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Causes of tooth decay

How Does It Happen?

When we talk about tooth decay and deterioration, there is a whole process needed to be mentioned. Namely, we have numerous bacteria in our mouth and our saliva. These get combined with everything we eat. However, if the remains of what we ate stay in our mouth, they get connected to the bacteria and the saliva, creating plaque, a bacterial mass which gets stuck to our teeth. To make things worse, whenever we eat something sweet, these bacterias feed on it, producing acids in the process. These acids eat away the outer, protective layers of our teeth, triggering their decay and increasing their vulnerability. In time, the decay exposes our tooth nerves to the bacteria, triggering toothache.

All this can be avoided simply by a good dental care and habits and a regular visit to the dentist. Nevertheless, there are more people who avoid that than people who take care of their teeth. Thus there are more people with caries than there are with healthy teeth. All in all, reacting timely saves your teeth and keeps them healthy while neglecting them causes incredible amounts of pain and discomfort, among other things.

Further Causes of Toothache and Tooth Decay

Since, as mentioned before, the bacteria first attack the outer, harder layer of the tooth, this process lasts longer. However, once destroyed, the outer layer leads way to an additional, yet significantly softer layer of the toot, much easier to be destroyed. Thus, the second process of decay is faster. Finally, once the second layer had been destroyed, the bacteria enters the very core of one's tooth, affecting the nerves and causing serious pain. If the tooth is not treated, and this stage advances, more serious conditions may occur and tooth extraction will most certainly be a must. The teeth which are most prone to tooth decay are those which are more on the inside of our mouth. This is mainly because these teeth are harder to be cleaned and food gets stuck onto them more easily.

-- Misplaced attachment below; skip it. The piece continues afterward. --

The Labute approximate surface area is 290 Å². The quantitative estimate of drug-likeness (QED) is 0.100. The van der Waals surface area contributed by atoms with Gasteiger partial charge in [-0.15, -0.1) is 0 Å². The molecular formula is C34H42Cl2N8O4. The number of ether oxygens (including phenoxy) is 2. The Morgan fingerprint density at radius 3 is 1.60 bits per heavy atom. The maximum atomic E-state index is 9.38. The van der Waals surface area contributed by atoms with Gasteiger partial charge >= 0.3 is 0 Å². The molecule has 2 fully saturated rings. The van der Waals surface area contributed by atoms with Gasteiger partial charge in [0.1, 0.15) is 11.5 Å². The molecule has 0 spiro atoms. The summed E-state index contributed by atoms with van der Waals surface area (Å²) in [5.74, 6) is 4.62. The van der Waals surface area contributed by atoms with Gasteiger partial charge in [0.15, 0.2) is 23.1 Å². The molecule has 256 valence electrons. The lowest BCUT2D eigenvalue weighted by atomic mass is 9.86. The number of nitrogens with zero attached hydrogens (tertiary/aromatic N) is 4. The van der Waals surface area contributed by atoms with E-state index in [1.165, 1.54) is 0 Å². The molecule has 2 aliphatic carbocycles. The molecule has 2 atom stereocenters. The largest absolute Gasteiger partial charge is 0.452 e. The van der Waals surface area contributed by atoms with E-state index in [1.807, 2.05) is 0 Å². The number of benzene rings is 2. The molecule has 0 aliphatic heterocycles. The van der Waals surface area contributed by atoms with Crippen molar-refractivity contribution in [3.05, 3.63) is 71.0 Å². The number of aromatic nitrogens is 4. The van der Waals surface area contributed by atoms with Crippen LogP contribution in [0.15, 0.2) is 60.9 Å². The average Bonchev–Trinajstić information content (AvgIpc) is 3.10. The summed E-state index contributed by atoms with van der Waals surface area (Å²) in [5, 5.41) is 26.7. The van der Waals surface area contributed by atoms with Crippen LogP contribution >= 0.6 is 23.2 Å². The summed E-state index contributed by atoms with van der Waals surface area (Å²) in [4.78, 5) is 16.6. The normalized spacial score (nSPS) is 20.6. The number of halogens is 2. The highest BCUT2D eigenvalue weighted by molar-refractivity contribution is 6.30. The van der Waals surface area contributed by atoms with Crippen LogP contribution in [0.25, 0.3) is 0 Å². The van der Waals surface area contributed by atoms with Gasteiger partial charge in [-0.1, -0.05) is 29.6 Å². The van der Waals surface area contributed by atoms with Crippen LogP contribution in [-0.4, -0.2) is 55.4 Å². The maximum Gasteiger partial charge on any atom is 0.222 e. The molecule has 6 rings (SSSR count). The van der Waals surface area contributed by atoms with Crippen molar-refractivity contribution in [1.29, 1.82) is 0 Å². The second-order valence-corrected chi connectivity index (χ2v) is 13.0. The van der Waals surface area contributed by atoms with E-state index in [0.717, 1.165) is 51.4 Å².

Lifestyles Causing Tooth Decay

People who eat foods which are rich in carbohydrates such as sweets, drinks with sugar and pastry, have higher risks of developing toothache than those who have different diets. Additionally, it goes without saying that people who brush their teeth rarely and neglectfully are more likely to experience toothache than those who pay special attention to their dental health. Saliva plays a great role in tooth protection. Therefore those who suffer from dry mouth are in danger of developing caries. Some medications may have dry mouth as their side-effect, and one should be careful while using those and hydrate regularly in order to restore your saliva.

Finally, eating disorders like anorexia or bulimia, as well as some gastric diseases may cause tooth decay too since these can trigger movement of the stomach acids up to one's mouth, destroying the protective layers of one's teeth in the process.

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